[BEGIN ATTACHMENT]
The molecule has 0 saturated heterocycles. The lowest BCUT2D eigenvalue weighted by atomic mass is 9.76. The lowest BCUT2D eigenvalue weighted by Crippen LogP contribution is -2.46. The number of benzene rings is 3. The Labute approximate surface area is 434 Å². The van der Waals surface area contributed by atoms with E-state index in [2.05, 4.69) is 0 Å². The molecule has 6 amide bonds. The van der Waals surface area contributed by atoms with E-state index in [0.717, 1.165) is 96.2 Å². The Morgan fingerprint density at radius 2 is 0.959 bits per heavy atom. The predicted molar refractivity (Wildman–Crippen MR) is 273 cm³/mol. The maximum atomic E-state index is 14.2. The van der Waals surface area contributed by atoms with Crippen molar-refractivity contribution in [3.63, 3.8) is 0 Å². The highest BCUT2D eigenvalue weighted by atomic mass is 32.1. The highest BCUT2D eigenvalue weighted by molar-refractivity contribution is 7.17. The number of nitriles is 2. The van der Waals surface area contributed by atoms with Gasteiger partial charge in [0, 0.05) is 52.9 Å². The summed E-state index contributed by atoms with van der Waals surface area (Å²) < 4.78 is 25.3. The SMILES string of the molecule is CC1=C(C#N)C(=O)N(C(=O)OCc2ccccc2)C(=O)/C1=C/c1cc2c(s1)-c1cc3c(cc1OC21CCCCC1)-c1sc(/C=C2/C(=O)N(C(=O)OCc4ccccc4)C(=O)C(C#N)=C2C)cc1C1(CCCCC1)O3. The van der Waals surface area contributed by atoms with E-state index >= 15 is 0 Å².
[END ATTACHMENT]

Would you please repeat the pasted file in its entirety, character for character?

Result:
The molecule has 0 saturated heterocycles. The lowest BCUT2D eigenvalue weighted by atomic mass is 9.76. The lowest BCUT2D eigenvalue weighted by Crippen LogP contribution is -2.46. The number of benzene rings is 3. The Labute approximate surface area is 434 Å². The van der Waals surface area contributed by atoms with E-state index in [2.05, 4.69) is 0 Å². The molecule has 6 amide bonds. The van der Waals surface area contributed by atoms with E-state index in [0.717, 1.165) is 96.2 Å². The Morgan fingerprint density at radius 2 is 0.959 bits per heavy atom. The predicted molar refractivity (Wildman–Crippen MR) is 273 cm³/mol. The maximum atomic E-state index is 14.2. The van der Waals surface area contributed by atoms with Crippen molar-refractivity contribution in [3.63, 3.8) is 0 Å². The highest BCUT2D eigenvalue weighted by atomic mass is 32.1. The highest BCUT2D eigenvalue weighted by molar-refractivity contribution is 7.17. The number of nitriles is 2. The van der Waals surface area contributed by atoms with Gasteiger partial charge in [0, 0.05) is 52.9 Å². The summed E-state index contributed by atoms with van der Waals surface area (Å²) < 4.78 is 25.3. The SMILES string of the molecule is CC1=C(C#N)C(=O)N(C(=O)OCc2ccccc2)C(=O)/C1=C/c1cc2c(s1)-c1cc3c(cc1OC21CCCCC1)-c1sc(/C=C2/C(=O)N(C(=O)OCc4ccccc4)C(=O)C(C#N)=C2C)cc1C1(CCCCC1)O3. The van der Waals surface area contributed by atoms with E-state index >= 15 is 0 Å².